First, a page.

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Troy Snyder Bill Deligiannis James Siegel
April 9, 2019 Article 5 min read
Financial technology, or fintech, companies are revolutionizing the services offered by financial institutions. However, innovation isn’t without risk. We break down the risks and how to approach your risk management program for all parties.

Banking buildings seen from below

Fintech companies are on the rise and rapidly replacing traditional banking functions with smart technology. Banks and credit unions are collaborating with fintech companies to offer customers quick and convenient access to an array of banking services, including automated online payments, fund transfers, personal loans, investments, and more. Fintechs make these services available by leveraging new technologies that automate and optimize banking methods. Although bank and credit union partnerships with fintechs create a more convenient experience for customers, there are many variables for both banks and fintechs to consider when deciding to join forces.

Three major risks both banks and fintechs should consider:

1. Reputational risk

Whether you’re a financial institution or a fintech company, you face reputational risk when a new product is brought to market. Financial institutions and fintechs both invest significant time and resources into customer relationships — and just one misstep can destroy your customers’ trust. Reputational damage could impact your credibility across the board, affecting the bottom line for additional products and your business as a whole.

2. Regulatory risk

Regulatory risk is an immediate concern for financial institutions that partner with fintech companies. Fintech products are changing the game for the financial services industry at an incredible rate, and lawmakers cannot keep up. Since it could take years to modify banking regulations to accommodate fintech products, regulators are carefully examining fintech relationships to ensure financial institutions are still in compliance with traditional banking regulations. It’s critical for banks to build a strong compliance foundation at the start of a fintech partnership to prepare for increased scrutiny from regulators.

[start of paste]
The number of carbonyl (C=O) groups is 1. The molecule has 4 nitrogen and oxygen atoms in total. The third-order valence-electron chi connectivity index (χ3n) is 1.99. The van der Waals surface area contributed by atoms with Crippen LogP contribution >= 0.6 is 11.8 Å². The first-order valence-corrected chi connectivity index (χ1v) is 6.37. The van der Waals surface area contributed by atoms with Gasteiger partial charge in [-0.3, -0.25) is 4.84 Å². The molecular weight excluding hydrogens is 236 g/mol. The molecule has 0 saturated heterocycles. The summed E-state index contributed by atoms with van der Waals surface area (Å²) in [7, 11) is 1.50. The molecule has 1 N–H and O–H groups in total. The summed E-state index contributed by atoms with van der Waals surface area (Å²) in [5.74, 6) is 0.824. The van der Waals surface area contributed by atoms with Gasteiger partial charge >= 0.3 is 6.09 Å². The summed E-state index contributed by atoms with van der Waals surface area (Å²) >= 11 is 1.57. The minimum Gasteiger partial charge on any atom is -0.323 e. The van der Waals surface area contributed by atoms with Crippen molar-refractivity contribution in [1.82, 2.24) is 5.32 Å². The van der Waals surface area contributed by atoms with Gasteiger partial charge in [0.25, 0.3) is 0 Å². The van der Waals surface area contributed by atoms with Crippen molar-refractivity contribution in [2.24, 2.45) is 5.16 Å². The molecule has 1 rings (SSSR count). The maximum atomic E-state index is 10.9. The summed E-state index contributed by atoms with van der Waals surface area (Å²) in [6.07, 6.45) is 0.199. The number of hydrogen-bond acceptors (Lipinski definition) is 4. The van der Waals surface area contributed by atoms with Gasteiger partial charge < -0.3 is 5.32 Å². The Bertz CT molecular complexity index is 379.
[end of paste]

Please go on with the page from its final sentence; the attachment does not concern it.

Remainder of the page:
Though fintechs aren’t currently subject to federal examinations, it doesn’t mean they won’t be in the future. The Office of the Comptroller of the Currency (OCC) has already proposed a special-purpose national bank charter specifically for fintech companies. Many state attorney generals have expressed concern or interest in providing regulatory “sandboxes” for fintechs where future regulations are to be developed.

3. Unexpected and unforeseen risks

As with any new product, unforeseen risks are ever-present. The biggest risk is the one nobody notices because it hasn’t happened yet. The opposing dynamics of fintech companies and financial institutions create the perfect storm of risk. Fintech companies have limited experience dealing with both regulations and regulators. And, banks and credit unions aren’t accustomed to the fast-paced, changing environment in which fintech companies operate. It’s not hard to imagine how these opposing weaknesses could overlap and contribute to a significant risk management blind spot.

It’s critical for banks to build a strong compliance foundation at the start of a fintech partnership to prepare for increased scrutiny from regulators.

How banks and credit unions should approach a fintech partnership

Understand the fintech’s risk management program